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Preliminary DNA test for Early Adult Onset Deafness now available!

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There are a number of recent updates to the Frequently Asked Questions page at projectDOG.

 

Haystack, there will be an update shortly about the lab and research team that should answer your questions.

 

I keep looking on the website for information about about what Project Dog is, but I can't find it. Can you tell me where it is exactly? I can't find anything about anyone connected with it. Are you part of it?

 

Doesn't anybody but me think this is strange? A website with no people and no credentials and no address asking people to send them $145 for a kit for a test? Who are the bosses or employees of Project Dog? What are their credentials and job histories? If it's too big of a company to list them all, they could at least put officers or department heads. What kind of track record do they have? Do they offer any other tests for sale, or is this the only one, and it will only go until September? If they have a lab, does it have an address? Why isn't there anything like this on their website?

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There are several people on these Boards who are thanked on the projectDOG home page for their collaboration and support.

 

Hopefully one or more of them would be willing to shed some light on those questions. . . .

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^^ Very interesting.

 

If it is indeed a research test, it seems to me to be pretty expensive for the participants of the research. :unsure:

 

I also find it interesting that none of the people on these Boards who are named on the ProjectDOG home page have stepped forward to answer the very reasonable questions people have posed about the project and its administrators.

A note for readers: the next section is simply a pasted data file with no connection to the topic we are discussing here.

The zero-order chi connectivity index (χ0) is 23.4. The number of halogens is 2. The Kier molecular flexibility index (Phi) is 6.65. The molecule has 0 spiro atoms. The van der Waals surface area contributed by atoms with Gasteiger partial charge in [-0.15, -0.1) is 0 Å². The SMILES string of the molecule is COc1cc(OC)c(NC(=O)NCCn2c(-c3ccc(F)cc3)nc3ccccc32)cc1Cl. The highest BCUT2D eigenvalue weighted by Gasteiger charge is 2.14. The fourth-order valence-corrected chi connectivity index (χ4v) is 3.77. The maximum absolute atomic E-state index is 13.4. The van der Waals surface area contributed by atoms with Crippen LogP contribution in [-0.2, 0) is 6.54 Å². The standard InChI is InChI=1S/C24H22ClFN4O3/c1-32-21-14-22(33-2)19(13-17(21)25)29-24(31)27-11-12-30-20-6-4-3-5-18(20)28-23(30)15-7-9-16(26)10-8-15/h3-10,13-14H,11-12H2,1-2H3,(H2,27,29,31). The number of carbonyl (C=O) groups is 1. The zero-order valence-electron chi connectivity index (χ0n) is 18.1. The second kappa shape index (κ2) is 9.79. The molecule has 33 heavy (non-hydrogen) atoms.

I'm not suggesting that there's anything wrong with the project; I don't know enough about it to make that determination, and the research is certainly worthwhile. I just don't understand the lack of transparency, to use a current buzz-phrase.

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Having read the ABCA statement, the ProjectDOG website and the comments here on these Boards:

 

FWIW, I also find the lack of information with regard to stakeholders and research staff (including credentials) on the ProjectDOG website to be troubling. I agree with Gentle Lake that the lake of transparency should be remediated.

 

On the other hand, I am also troubled by the timing of the ABCA statement. The statement was not issued until a few weeks after the ProjectDOG initiative went public. I know that the excuse was to gather information and discuss, but at the very least, they should have publicly stated that a decision was in progress. It would have given owners the opportunity to wait for the ABCA staetment in order to have more information for decision-making. Apparently only the people who are 'in' with the ABCA knew what was in the pipeline - or maybe I was one of the few that was kept in the dark about the impending policy statement?

 

Thirdly, for me, I find the discussion to be solely about EAOD for the test offered by ProjectDOG. But no one seems to mention the other 4 tests included in the results. ????? When I read their website, my understanding is that in addition to testing for EAOD, samples will also be tested for mdr1, CEA, TNA and IGS. And the results will be sent to the submitting owners. From my point of view, to get those results is worth more than the money being charged - the EAOD 'result' is extra gravy. I checked the cost of those 4 tests online at 2 different organizations, and the package offered by ProjectDOG is a significant savings over the cost of those 4 tests individually or batched together. (For example, through animalgenetics.com, the cost of the 4 tests individually would total $220, but I think that they might give you a 20% discount for ordering more than one test per sample - which would reduce the cost to $176.)

 

(And yes, I understand that some people may not want all 4 tests, but the value is there - unless I am mis-understanding the offer.)

 

For me, I am approaching it as $$ spent to obtain the results for the mdr1, CEA, TNS and IGS genes, and then a crowdfunding effort for the EAOD gene. I already know that I will benefit more from this crowdfunding project than I have from another crowdfunding project to which I contributed. Even if I did plan to breed, I wouldn't be putting a lot on emphasis on the EAOD results until the research was peer-reviewed.

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Seems to me that ABCA's statement was based on the request of the membership so naturally would be after the fact.

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I was just chatting with someone this morning who ordered 2 tests, I have 1 ordered, there is the question about how accurate those other tests will be and would they be accepted by others, example, ISDS only accepts Optigens CEA results. Would ABCA accept the results to denote them on the papers in the case of CEA?